sm
March 11, 2006, 11:03 PM
There is indeed an Art and a Science to Shotguns and Shotgunning.

Payload to Bore ratio is simply the amount of shot (wt) going thru a bore diameter.

Allow me to use the Classic Garden Hose example.

You have a certain amount of water traveling thru a certain diameter of hose.
Depends on task as to how much water one needs to travel and exit the hose.

Choke is akin to the adjustable nozzle or spray attachment.

Makes no matter what a barrel or choke is "marked" - what does the actual pattern for tasks reveal once seen on a pattern board.

Now just like spraying a garden hose, the pattern / spray will differ from stationary to moving targets.

Not all the water arrives at the same time - nor do pellets. This is called a "shot string".

The 28 ga with its 3/4 oz loading being unique to the ~ .540 bore diameter has "short shot strings" meaning more of / most of the shot arrives at the same time. This is why clays and game shot with these 28 gauge loadings of 3/4 oz loads are hit so "hard". All them pellets hit at the same time...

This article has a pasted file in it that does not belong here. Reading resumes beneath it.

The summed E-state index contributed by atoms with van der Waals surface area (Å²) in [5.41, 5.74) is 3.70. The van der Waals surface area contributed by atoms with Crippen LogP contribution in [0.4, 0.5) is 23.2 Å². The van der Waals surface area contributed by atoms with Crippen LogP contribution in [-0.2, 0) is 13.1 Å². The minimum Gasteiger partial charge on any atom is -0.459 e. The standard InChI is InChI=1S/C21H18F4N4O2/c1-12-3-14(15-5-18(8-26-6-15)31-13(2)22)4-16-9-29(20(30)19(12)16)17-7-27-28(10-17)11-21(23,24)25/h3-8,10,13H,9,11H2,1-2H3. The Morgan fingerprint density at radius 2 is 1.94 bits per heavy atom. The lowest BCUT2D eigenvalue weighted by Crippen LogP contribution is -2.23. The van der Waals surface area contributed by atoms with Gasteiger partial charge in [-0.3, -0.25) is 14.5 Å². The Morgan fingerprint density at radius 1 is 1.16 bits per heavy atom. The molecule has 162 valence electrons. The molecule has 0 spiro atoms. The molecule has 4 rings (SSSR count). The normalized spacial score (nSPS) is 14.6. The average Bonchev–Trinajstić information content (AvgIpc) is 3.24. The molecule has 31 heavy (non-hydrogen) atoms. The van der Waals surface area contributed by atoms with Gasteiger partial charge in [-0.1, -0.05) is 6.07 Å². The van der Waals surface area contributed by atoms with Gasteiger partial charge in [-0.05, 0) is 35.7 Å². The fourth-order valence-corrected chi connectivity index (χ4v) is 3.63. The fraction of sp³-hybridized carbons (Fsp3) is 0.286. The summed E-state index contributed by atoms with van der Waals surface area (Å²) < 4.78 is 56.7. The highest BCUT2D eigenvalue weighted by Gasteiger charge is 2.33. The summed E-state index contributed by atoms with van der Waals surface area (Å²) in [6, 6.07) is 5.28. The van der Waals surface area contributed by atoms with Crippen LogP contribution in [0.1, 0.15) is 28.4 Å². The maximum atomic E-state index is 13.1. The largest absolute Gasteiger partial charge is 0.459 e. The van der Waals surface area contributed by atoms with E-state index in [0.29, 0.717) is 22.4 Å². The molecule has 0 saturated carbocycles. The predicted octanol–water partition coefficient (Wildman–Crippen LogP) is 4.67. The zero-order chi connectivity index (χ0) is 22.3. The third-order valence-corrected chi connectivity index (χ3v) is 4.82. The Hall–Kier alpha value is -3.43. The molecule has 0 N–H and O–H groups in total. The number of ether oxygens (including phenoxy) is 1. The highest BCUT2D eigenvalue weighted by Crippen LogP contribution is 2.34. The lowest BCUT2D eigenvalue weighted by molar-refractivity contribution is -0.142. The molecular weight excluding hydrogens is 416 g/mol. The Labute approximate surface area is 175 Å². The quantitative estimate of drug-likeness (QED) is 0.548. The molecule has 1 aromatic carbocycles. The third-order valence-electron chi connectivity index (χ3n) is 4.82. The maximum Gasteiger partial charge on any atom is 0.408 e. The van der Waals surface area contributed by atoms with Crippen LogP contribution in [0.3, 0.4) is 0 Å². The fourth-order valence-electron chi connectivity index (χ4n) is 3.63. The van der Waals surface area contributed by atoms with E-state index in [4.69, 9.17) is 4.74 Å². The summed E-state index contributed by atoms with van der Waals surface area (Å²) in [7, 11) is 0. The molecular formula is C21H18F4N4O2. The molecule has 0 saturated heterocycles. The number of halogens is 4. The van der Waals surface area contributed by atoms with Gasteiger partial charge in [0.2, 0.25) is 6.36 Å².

This is also why moving targets are hit "better"....remember not all that water being sprayed at a moving target is arriving at the same time....roll a ball out and shoot a spray of water at it. Then shoot a stationary ball...note the difference in how "late droplets" ( late pellets) are ineffective at hitting the moving ball ....same difference on clays or game.

A .410 will throw the same pattern as a 12 gauge on a pattern board. Less density due to 1) less pellets and 2) that .410 payload getting more deformed "squishing" thru a smaller diameter.

One may have in fact "been on" that target / gamebird with a .410...the longer "shot string" means there were holes that target/ gamebird flew thru.
Pellets were simply "not there" when they needed to be.

.410 is the most challenging gauge to shoot in skeet.

28 gauge scores are the best...check any tote board of the scores, the 28 ga is always the best scores.

Yes - do get the book. I have always recommended it to folks, and will continue to.

I see all them folks nodding heads and going " oh boy - does Steve ever mention that book all the time..